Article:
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RESEARCH DIVISION Laboratory Manual

 


 

Isolation of Primary Mouse Embryo Fibroblasts

You will need:

- 13.5 day pregnant mouse (we use MTK NEO inbred white mice)
- 2 sets sterile instruments
- one containing a pair of curved forceps and a pair of iris scissors
- one containing two pairs curved forceps, one pair iris scissors and a #3 size scalpel handle
- Phosphate buffer saline (PBS)
- Sterile medium size petri dishes (tissue culture standard)
- 18 gauge needle
- luer lock syringe (about 6cc should suffice)
- #11 size flat-edged scaple blade
- trypsin / EDTA
- Dulbecco's Modification of Eagles Medium (with 10% fetal calf serum, 1% penicillin / streptomycin, 1% L-glutamine 0.2% 0.1 m BME)
- large flasks (tissue cultured standard - about 154cm2 area)
- Class II Laminar Flow hood
- Although this procedure can be done in a hood it is not necessary, it can also be done on the bench with a dissecting microscope, this makes it easier to see what you are doing. You move to the hood when you have dissected the embryos.
- Before starting, pour out 2 x petri dishes of PBS in the hood. Pregnant mouse is killed by cervical dislocation. (This is not done in the hood but on clean benchcote). Lay mouse out on its back and swab belly with 70% ethanol. With a pair of scissors (not sterile) nip a small cut across the belly. Grasping the skin above and below the nip with your finger, tear the skin apart and draw back over the head and hind legs to expose the viscera of the gut. This method is cleaner than cutting through the fur and enable you to reach the uterus with no risk of touching the fur (cutting through dry fur creates a bacterial aerosol).
- Using sterile forceps and iris scissors dissect out the uterus, taking care not to touch the fur or the benchcote with the uterus or instruments. Place the uterus into a petri dish of sterile PBS and swirl around to remove blood. Transfer uterus to second petri dish of sterile PBS and move dish to hood.
- Using the second set of sterile instruments and a fresh sterile petri dish, isolate the embryos. Be sure to remove the placement and embryonic sacs. Using the scalpel handle with the #11 blade on it, cut off embryo heads and scoop out the liver with a pair of forceps. The head and forelimb should be cut off as shown below.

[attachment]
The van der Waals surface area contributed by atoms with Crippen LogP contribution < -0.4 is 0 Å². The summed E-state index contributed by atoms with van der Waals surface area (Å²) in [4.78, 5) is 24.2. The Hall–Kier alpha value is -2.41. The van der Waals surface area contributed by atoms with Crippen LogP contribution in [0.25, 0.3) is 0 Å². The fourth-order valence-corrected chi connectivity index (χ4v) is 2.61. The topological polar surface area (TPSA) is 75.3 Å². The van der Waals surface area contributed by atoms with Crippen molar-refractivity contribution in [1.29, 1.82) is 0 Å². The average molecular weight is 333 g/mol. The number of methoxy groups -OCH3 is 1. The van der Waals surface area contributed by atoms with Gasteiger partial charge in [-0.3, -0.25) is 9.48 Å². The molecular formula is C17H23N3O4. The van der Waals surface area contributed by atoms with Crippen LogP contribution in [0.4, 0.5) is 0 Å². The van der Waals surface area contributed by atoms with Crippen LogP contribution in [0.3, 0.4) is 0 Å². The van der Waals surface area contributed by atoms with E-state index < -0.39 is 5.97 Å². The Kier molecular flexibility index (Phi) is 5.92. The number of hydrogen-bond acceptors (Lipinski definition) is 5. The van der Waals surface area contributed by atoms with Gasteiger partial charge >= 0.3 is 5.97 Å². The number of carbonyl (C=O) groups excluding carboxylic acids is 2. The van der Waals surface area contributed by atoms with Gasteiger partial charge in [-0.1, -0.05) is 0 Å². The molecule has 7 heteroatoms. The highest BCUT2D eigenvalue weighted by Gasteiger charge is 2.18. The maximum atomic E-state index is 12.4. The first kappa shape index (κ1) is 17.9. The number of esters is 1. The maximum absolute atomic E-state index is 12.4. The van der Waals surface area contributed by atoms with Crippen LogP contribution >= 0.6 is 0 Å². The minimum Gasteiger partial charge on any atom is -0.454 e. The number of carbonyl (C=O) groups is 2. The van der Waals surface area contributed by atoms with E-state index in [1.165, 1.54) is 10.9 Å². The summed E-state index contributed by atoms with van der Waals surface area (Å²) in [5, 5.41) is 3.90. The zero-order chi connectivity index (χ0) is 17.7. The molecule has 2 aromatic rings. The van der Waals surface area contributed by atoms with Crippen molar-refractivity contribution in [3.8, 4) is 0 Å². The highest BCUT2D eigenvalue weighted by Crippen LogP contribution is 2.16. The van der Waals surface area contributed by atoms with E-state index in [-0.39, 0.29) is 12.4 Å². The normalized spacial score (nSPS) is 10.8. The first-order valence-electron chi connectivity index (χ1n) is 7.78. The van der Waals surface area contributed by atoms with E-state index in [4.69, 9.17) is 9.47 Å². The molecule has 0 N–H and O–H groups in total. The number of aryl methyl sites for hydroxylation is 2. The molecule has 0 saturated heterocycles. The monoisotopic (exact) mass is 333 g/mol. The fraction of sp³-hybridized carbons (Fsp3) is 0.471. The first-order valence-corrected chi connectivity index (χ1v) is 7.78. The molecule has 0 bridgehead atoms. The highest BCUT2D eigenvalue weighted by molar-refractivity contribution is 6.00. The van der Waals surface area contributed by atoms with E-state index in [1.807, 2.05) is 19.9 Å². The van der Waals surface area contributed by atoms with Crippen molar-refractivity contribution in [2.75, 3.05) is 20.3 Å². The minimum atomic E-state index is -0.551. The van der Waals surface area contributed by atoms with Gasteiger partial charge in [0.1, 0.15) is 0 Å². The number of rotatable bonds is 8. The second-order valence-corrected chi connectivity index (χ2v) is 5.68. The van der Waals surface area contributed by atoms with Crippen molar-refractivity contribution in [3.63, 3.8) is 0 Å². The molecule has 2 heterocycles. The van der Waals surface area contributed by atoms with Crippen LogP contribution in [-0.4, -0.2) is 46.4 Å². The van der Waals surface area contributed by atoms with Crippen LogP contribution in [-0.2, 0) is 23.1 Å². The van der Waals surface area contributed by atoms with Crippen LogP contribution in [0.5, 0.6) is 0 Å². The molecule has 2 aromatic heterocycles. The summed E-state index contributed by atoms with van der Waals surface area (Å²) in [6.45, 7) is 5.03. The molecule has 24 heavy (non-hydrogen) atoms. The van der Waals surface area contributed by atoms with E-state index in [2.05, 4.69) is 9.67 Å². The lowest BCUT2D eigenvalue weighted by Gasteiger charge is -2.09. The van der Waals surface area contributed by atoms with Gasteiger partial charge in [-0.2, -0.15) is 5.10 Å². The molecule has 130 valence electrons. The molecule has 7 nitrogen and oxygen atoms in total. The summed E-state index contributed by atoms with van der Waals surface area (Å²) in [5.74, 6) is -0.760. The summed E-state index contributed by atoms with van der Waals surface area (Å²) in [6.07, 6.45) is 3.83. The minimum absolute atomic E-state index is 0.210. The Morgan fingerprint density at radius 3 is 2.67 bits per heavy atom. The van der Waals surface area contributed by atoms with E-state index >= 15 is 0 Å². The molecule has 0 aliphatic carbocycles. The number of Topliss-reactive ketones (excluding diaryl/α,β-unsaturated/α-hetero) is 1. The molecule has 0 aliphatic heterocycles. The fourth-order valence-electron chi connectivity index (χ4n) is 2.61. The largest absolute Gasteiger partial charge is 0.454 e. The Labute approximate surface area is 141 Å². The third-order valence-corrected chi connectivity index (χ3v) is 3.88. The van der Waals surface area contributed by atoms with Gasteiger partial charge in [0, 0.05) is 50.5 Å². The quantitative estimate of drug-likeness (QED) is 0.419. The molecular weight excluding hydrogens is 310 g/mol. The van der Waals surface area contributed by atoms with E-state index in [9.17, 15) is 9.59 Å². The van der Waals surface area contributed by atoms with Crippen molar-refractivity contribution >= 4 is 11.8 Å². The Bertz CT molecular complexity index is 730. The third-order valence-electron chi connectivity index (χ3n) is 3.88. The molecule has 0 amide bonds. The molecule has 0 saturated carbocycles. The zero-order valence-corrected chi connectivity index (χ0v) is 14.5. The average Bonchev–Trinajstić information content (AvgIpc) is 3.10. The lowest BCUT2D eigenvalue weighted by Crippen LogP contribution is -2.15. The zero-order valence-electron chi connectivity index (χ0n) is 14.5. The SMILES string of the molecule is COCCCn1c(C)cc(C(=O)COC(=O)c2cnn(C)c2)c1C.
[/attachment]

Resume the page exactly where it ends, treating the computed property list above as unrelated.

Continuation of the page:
Discard the head and liver and leave the bodies in fresh PBS in a fresh petri dish.
- Take 6cc luer lock syringe with 18 gauge needle attached and remove plunger. KEEP PLUNGER STERILE. Drop the embryo bodies inside the syringe and add 3ml tyrpsin/EDTA. Put plunger back in syringe and squirt contents of syringe into a 10 cm dish. Place the dish onto a warming tray (37C) for 2-3 minutes. Back to the hood and add 20ml DMEM. When adding the DMEM, try to wash any tissue off the the dish. Pipette the tissue / medium up and down a few times to help break up the tissue and transfer to a larhe flask. Transfer flask to an incubator at 37C with 5% CO2. Do not put less than 7 embryo in one large flask.
- IMPORTANT: Loosen lid of flask in incubator to allow gas exchange in medium.
- This is the primary isolation or passage one. PMEF's should attach and begin to divide in 1-3 days. During this time do not disturb, so as to allow PMEF's to settle and attach. Do not be alarmed bty their appearance they will improve after the first split.
- After 2 days change the medium. It will be very acidic. After 3-4 days the culture will need splitting. Remove media and gently wash the monolayer with 2 X 10ml PBS. Add 2ml trypsin EDTA and split 1:4. After a further 2-4 days the culutre will be ready for freezing. The number obtained from each flask will be between 5-10 x 106 cells. Freeze cells in 10% DMSO at 3 X 10 6 ampule.
- When recovering the cells from LN2 put all the cells into a medium flask. When confluent these are split into 1:4. These 4 flasks are then irradiated or treated with. This is P4, do not passage beyond P6.
Disclaimer: The following set of protocols were contributed by various members of our lab (past and present): Christine Andrews, Fiona Christensen, Neil Della, Ross Dickins, Debbie Donald, Andrew Holloway, Gary Hime, Colin House, Yinling Hu, Rachael Parkinson, Nadia Traficante, Hannah Robertson, Ping Fu and Dennis Wang. Special thanks to Vicki Hammond, Frank Kontgen and Maria Murphy, who contributed many of the ES cell protocols. Sections dealing with Photomicroscopy, Polyclonal and Monoclonal Antibody Production were provided by members of Gerry Rubin's Laboratory (Berkeley). Any comments in the methods (technical errors etc.) E-mail: d.bowtell@pmci.unimelb.edu.au
David Bowtell PMCI October 1998